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Supplement & CBD company cited for disease claims

Words like “may help with” is not a get-out-of-claims-jail-free card

Supplement & CBD company cited for disease claims

Supplement & CBD company cited for disease claims. #WarningLetterWednesday

The FDA inspected the company facility in October 2021, then six months later reviewed the website for disease claims, finding many that resulted in a warning letter.

This is a trend. In the past year, there have been several warning letters like this, where an FDA inspection led to a website review several months later, and many disease claims were uncovered. This is a friendly reminder to re-review the website for disease words after an FDA inspection, as they will look at this months later. Even well-intentioned companies may unknowingly have high-risk words lurking on old blogs and social media posts. Here is a post about this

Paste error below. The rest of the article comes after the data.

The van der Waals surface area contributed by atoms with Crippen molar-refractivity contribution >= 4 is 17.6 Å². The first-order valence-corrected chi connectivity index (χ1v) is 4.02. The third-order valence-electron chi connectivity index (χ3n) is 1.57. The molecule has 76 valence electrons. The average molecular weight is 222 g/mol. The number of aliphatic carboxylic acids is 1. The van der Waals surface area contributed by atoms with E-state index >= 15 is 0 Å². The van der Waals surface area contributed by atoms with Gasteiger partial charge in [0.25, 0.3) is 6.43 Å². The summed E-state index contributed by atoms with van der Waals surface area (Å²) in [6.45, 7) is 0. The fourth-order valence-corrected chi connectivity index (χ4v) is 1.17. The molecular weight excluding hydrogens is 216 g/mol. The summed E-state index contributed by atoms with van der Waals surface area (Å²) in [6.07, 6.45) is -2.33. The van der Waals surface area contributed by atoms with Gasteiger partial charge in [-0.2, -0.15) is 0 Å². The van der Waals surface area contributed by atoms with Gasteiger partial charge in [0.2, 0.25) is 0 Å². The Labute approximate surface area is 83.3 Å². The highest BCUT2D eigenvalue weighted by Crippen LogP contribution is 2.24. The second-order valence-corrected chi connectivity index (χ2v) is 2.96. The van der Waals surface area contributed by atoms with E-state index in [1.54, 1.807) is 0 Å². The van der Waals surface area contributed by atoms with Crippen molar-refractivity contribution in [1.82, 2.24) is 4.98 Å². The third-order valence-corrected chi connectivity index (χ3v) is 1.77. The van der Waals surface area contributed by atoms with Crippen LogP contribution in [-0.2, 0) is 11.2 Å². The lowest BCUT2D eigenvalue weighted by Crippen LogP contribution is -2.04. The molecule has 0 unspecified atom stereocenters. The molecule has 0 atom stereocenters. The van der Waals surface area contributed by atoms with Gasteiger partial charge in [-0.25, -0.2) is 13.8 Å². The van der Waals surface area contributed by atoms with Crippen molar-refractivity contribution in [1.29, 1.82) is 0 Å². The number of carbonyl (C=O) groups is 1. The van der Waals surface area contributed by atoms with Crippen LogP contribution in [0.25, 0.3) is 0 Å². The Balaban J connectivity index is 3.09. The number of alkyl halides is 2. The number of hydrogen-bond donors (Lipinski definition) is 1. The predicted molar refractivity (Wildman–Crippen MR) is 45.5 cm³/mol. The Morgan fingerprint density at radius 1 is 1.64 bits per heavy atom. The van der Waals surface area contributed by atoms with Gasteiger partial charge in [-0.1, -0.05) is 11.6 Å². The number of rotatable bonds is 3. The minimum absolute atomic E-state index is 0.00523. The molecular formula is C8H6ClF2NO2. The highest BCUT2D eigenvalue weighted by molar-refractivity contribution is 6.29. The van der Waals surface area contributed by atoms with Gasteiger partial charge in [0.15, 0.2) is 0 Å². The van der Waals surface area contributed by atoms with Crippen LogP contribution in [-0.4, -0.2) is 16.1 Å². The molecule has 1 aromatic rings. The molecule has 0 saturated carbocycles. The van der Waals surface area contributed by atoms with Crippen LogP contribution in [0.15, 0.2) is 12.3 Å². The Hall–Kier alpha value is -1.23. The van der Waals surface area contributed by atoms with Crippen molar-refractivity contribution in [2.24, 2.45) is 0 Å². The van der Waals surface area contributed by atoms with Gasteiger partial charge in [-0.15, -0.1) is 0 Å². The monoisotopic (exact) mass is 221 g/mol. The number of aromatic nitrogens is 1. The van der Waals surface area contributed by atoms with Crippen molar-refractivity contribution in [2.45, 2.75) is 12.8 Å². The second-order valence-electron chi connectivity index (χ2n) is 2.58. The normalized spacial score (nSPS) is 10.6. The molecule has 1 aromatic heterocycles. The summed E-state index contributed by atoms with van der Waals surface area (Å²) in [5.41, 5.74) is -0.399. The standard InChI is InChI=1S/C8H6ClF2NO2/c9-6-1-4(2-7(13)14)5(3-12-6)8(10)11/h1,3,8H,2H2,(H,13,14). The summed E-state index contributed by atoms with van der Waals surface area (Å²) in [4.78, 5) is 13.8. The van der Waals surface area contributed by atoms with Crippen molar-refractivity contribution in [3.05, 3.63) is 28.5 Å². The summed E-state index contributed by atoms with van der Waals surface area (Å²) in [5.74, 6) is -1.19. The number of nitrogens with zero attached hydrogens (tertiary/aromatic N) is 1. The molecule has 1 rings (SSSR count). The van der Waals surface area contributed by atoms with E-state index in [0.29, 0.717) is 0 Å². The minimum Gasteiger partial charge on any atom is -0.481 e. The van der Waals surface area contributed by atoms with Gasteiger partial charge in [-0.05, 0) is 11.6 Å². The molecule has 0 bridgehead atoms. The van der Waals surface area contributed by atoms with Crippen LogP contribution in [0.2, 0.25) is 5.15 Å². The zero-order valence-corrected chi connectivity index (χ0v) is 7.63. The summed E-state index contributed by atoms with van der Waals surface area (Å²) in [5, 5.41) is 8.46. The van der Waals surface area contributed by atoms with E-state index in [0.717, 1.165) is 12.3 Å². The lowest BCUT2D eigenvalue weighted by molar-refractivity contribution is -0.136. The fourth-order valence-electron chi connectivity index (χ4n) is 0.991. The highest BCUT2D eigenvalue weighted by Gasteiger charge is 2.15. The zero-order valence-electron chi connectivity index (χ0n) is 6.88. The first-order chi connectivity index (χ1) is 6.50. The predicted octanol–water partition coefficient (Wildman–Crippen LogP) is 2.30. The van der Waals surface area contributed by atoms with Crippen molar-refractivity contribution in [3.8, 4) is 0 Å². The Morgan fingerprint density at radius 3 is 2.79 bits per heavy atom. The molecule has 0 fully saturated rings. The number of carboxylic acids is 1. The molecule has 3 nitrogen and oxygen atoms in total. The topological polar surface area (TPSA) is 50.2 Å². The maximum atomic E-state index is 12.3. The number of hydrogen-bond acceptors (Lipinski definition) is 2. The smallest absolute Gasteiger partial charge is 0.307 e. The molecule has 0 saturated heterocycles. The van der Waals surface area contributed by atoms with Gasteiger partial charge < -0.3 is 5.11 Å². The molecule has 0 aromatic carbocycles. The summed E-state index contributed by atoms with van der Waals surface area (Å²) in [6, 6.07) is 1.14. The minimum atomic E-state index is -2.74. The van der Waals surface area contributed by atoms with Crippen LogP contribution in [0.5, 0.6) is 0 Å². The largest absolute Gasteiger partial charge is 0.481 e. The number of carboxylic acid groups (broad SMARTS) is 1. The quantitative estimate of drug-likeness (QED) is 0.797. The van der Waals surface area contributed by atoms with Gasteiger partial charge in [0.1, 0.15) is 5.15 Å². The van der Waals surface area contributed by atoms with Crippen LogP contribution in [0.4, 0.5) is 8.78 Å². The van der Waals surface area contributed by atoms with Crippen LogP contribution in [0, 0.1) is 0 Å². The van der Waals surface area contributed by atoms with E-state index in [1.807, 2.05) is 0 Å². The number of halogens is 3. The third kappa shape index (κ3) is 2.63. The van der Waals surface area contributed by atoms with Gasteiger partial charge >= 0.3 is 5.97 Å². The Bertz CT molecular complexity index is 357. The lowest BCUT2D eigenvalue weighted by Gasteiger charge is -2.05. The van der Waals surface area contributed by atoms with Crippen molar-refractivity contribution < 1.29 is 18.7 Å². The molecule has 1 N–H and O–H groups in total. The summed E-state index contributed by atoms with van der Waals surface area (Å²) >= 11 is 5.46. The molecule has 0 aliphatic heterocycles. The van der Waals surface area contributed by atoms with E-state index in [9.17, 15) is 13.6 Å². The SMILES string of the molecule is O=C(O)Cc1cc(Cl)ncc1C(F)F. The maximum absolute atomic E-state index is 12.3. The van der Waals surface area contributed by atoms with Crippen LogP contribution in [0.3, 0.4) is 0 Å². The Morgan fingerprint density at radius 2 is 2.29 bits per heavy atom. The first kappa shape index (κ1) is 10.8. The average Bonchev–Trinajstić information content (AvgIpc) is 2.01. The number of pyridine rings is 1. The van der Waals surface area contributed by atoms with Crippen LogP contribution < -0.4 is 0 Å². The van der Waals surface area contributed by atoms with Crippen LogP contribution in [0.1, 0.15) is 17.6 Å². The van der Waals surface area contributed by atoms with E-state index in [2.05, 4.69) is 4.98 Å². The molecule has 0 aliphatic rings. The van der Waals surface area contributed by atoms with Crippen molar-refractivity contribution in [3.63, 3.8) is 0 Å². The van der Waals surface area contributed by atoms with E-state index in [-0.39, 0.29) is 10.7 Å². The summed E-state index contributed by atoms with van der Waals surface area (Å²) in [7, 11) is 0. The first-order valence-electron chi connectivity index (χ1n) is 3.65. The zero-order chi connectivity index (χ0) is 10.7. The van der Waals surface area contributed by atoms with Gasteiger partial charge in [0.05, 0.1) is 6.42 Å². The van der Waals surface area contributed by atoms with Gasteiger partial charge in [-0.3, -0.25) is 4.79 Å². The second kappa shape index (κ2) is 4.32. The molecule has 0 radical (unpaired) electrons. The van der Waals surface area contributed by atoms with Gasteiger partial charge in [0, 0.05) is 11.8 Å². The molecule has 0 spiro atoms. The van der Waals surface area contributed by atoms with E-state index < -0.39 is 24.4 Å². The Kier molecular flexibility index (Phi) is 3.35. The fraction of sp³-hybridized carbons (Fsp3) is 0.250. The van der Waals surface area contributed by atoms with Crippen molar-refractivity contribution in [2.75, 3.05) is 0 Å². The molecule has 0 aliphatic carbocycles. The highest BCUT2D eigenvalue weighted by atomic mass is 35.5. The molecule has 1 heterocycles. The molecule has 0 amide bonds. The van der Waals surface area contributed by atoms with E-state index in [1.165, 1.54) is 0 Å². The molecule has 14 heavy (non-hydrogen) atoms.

From warning letter: “On your webpage for “Elderberry Plus Vitamin C”…“Aids with cold, flu and virus symptoms”

Takeaway: This is an example of an unknowing copywriter using common language about elderberries, then copying this onto a product page. This is another reason to build a culture of compliance from within to help social and copywriter employees, the ‘front line of defense’ employees, understand how not to inadvertently turn a disease claim into a drug. I have lots of free content to support this, such as this post and video

This letter also includes CBD. There have been 26 CBD-related warning letters this year, up from just seven in 2021. This is a clear sign that the FDA will continue to focus on CBD companies making disease claims while essentially leaving CBD companies that follow GMP manufacturing practices and do not make risky claims alone.

From warning letter: “CBD Gummies may help relieve pain, inflammation, anxiety, and depression.”

Takeaway: Using words like “may” and “studies suggest” is not a get-out-of-claims-jail-free card.

Read the full warning letter here

Disclaimer: The educational information provided here is for informational purposes only. Contact an attorney for specific legal advice. Rule #1 in compliance is to ensure marketing is truthful and not misleading.

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